others. It is not familiar to the infants and they have no expectation about it. Most infants fail to show distress despite the fact that an adult is not permitting them to move their arms as they would like. The explanation for this finding may be that the infants are too young to be frustrated in such a situation. Stenberg, Campos, and Emde ( 1983) observed that anger to arm restraint did not emerge until 4 to 6 months of age. It has been hypothesized that anger is not felt until an infant has the cognitive capacity to understand that some instrumental activity might accomplish a goal ( Darwin, 1872/ 1965; Lewis, 1991). Such an understanding of means-ends relationships does not generally emerge until at least 4 months of age ( Piaget, 1952). We see it during the contingency procedure because the infants can learn that their actions accomplish a goal. Infants who fall to learn the contingency do not show frustration when the contingency is no longer in effect. Thus, we suspect that our subjects did not have the capacity to be frustrated by their inability to move their arms for 30 seconds, reducing the amount of negative affect expressed.
Sound, prospective investigations of the impact of prenatal cocaine exposure on emotional functioning of the children are only in the early stages. The evidence to date, suggesting particular difficulties in the ability to recover emotional control following perturbations, indicates that this may be a critical area of examination. The capacity to recover one's equilibrium and move on to new situations is fundamental to the development of satisfying and nurturant social relationships, as well as to the capacity to adapt and to learn from objects, situations, and the people in one's environment. Further research must confirm and refine our understanding of the phenomenon and its etiology and approaches to modifying detrimental consequences.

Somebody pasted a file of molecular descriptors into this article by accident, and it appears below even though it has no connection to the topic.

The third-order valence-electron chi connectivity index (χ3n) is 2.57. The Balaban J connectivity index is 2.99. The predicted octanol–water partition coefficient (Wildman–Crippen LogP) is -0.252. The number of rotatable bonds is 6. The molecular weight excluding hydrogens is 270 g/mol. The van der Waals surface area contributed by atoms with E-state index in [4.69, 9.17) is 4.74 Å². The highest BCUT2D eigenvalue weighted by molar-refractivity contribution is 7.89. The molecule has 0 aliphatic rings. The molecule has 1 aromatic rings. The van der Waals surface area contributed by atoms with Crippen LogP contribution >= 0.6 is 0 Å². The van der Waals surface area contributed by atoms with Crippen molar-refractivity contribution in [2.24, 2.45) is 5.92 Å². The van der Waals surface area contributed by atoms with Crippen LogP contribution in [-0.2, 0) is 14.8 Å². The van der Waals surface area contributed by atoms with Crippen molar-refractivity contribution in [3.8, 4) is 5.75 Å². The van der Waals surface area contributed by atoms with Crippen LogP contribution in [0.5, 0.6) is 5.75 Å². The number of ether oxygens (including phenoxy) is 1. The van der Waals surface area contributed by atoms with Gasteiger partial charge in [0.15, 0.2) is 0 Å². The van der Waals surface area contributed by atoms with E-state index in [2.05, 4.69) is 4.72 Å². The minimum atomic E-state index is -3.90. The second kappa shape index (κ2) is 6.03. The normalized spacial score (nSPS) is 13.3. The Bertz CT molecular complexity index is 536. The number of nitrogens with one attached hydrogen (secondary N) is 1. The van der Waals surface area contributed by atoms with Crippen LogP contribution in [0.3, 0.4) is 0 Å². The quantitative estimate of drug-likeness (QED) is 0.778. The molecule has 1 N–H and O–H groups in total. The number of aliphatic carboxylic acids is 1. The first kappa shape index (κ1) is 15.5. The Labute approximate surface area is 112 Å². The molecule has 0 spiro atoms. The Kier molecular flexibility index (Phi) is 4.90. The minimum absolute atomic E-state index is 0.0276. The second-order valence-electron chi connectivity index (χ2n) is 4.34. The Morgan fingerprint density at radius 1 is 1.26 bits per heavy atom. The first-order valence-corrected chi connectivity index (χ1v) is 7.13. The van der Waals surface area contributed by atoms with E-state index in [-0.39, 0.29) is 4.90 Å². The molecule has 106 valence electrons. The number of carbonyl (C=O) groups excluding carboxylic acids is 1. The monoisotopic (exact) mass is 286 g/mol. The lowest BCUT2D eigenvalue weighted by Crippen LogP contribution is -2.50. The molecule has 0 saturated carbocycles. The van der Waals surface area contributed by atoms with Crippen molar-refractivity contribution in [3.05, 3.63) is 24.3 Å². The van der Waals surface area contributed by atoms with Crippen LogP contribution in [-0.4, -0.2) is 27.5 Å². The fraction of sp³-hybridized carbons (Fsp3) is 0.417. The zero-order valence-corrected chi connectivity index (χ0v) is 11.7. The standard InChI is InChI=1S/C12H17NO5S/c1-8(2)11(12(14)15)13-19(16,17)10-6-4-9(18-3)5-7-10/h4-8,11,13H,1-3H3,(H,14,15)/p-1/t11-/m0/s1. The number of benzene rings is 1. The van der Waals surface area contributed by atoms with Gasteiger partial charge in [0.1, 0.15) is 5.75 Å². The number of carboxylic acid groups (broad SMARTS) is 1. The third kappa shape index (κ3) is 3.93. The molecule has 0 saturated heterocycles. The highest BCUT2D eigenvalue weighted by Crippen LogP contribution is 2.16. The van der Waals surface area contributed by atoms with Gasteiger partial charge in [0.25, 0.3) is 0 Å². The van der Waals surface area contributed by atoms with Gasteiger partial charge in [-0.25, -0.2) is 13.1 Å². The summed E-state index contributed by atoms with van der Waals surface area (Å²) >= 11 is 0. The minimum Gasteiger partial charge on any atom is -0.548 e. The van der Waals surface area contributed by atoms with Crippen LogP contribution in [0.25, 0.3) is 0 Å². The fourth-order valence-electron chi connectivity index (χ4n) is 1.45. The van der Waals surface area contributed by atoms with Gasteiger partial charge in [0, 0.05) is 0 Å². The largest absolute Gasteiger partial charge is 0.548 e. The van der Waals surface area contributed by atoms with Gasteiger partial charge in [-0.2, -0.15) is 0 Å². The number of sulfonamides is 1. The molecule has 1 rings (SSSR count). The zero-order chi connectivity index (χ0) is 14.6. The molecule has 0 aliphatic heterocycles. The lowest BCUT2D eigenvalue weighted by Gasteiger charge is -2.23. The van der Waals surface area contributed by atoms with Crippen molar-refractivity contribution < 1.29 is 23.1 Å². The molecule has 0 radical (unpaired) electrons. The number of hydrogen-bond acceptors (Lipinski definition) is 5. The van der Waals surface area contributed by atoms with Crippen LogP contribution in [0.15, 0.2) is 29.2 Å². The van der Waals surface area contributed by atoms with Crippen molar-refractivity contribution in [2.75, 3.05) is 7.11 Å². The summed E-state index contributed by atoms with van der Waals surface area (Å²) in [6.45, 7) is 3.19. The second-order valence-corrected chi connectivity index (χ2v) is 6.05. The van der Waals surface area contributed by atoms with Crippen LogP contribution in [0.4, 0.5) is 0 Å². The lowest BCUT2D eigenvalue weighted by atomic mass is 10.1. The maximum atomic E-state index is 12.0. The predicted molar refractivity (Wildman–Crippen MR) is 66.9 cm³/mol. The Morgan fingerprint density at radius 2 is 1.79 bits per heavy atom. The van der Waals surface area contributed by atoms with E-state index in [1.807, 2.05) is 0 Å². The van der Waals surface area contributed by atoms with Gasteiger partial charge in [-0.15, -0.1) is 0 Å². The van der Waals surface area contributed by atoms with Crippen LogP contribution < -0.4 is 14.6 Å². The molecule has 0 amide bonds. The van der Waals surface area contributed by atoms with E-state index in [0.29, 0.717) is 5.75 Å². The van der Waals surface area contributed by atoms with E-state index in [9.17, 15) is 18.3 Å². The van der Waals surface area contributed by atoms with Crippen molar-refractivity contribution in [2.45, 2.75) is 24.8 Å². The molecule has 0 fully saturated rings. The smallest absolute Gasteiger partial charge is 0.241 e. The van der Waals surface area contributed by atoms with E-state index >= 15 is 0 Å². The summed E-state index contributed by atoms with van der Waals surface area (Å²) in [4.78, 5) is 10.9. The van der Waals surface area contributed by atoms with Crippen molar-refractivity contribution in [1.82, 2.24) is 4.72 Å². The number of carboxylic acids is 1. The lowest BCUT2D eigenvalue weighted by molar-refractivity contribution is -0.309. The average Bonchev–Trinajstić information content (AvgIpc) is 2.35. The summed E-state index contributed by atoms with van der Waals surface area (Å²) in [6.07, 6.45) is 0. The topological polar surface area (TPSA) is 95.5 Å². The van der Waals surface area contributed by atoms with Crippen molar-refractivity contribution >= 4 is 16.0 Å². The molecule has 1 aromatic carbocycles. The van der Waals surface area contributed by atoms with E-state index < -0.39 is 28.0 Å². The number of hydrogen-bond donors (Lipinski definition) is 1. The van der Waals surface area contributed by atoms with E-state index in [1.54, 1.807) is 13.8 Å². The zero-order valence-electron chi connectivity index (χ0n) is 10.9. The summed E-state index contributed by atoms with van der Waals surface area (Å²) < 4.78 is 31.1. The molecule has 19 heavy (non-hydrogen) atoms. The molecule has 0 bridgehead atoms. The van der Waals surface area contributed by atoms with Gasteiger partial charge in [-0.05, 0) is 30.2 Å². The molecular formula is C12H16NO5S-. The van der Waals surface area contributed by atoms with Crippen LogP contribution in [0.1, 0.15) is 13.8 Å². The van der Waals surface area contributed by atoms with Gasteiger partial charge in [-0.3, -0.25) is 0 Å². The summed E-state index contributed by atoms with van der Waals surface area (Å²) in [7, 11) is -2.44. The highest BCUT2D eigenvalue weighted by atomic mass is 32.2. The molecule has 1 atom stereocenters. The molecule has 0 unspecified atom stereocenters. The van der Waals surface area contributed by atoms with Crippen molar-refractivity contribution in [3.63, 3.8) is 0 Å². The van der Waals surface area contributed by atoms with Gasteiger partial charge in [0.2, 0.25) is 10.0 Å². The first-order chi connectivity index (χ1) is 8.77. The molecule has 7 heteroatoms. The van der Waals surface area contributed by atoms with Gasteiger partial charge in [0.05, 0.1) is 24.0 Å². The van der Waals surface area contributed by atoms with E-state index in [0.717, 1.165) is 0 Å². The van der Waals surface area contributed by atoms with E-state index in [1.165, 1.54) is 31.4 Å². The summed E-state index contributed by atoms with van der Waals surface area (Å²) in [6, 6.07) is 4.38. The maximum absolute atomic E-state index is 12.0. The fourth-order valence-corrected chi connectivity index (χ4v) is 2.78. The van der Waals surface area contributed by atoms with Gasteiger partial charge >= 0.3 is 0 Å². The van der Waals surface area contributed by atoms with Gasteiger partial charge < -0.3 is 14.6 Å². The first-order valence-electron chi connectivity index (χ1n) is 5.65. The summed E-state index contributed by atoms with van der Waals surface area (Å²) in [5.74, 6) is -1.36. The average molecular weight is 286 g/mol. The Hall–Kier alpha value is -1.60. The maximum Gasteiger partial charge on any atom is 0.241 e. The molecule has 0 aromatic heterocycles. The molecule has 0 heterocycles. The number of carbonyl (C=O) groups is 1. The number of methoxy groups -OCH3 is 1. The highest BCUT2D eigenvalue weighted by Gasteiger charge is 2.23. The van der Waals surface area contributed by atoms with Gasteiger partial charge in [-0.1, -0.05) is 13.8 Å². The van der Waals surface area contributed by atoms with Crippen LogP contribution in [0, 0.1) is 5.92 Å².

Preparation of this chapter was supported by grant #DA07109 to Michael Lewis from the National Institute on Drug Abuse.
Alessandri S. M., Sullivan M. W., Bendersky M., & Lewis M. ( 1995). "Temperament in cocaine-exposed infants". In M. Lewis & M. Bendersky (Eds.), Mothers, babies, and cocaine: The role of toxins in development (pp. 273-285). Hillsdale, NJ: Lawrence Erlbaurn Associates.
Alessandri S. M., Sullivan M. W., Imaizumi S., & Lewis M. ( 1993). "Learning and emotional responsivity in cocaine-exposed infants". Developmental Psychology, 29, 989-997.